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quickset

[kwik-set]
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noun Chiefly British.
  1. a plant or cutting, especially of hawthorn, set to grow, as in a hedge.
  2. such plants collectively.
  3. a hedge of such plants.
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adjective
  1. formed of quickset, or of growing plants.
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Origin of quickset

late Middle English word dating back to 1400–50; see origin at quick, set
Dictionary.com Unabridged Based on the Random House Unabridged Dictionary, © Random House, Inc. 2018

Related Words for quickset

shrubbery, fence, barrier, screen, bush, guard, protection, hurdle, thicket, enclosure, quickset, hedgerow, windbreak

Examples from the Web for quickset

Historical Examples of quickset

  • The quickset hedges on either side were only waist high and did not shelter him.

    The Fifth Queen

    Ford Madox Ford

  • It was like falling from a quickset hedge on to a bundle of thorns.

  • That last jolt, that laid us against the quickset hedge, has done my business.

    She Stoops to Conquer

    Oliver Goldsmith

  • As the English were the assailants, the precaution of posting the archers behind the quickset hedge would have proved unnecessary.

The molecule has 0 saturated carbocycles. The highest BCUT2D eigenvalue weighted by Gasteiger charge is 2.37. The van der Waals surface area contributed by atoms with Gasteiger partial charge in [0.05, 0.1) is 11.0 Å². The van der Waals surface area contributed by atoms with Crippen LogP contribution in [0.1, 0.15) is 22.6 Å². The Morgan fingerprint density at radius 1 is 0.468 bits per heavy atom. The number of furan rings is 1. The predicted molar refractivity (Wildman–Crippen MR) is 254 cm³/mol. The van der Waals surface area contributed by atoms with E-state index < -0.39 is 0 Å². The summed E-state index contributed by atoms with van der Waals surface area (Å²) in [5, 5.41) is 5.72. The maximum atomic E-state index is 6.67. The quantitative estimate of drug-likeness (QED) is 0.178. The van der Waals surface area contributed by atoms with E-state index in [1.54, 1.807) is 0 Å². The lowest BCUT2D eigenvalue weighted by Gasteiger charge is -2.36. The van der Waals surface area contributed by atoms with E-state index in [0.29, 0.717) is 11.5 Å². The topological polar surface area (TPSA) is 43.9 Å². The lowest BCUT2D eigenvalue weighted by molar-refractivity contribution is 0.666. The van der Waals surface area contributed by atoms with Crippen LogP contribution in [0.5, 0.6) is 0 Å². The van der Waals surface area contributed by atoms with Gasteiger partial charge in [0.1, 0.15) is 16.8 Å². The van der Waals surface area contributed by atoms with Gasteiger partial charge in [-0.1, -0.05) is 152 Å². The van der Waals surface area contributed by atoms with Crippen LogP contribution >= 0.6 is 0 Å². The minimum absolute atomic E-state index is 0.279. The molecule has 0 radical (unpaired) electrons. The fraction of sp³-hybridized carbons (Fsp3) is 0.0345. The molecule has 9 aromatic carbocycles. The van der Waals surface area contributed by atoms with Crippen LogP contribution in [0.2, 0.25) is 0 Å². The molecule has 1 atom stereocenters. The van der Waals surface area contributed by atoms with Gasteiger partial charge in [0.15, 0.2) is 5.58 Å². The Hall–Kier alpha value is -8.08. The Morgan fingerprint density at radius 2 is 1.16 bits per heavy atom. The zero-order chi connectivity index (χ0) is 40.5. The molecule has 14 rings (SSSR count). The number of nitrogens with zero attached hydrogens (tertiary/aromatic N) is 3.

• Our gardens were at that time separated only by quickset hedges, so that it was easy to see into each others grounds.


British Dictionary definitions for quickset

quickset

noun
    1. a plant or cutting, esp of hawthorn, set so as to form a hedge
    2. such plants or cuttings collectively
  1. a hedge composed of such plants
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adjective
  1. composed of such plants
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Word Origin for quickset

C15: from quick in the archaic sense live, growing + set to plant, set in the ground
Collins English Dictionary - Complete & Unabridged 2012 Digital Edition © William Collins Sons & Co. Ltd. 1979, 1986 © HarperCollins Publishers 1998, 2000, 2003, 2005, 2006, 2007, 2009, 2012

Word Origin and History for quickset

adj.

"formed of living plants," 1530s, from quick (adj.) + set (v.).

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Online Etymology Dictionary, © 2010 Douglas Harper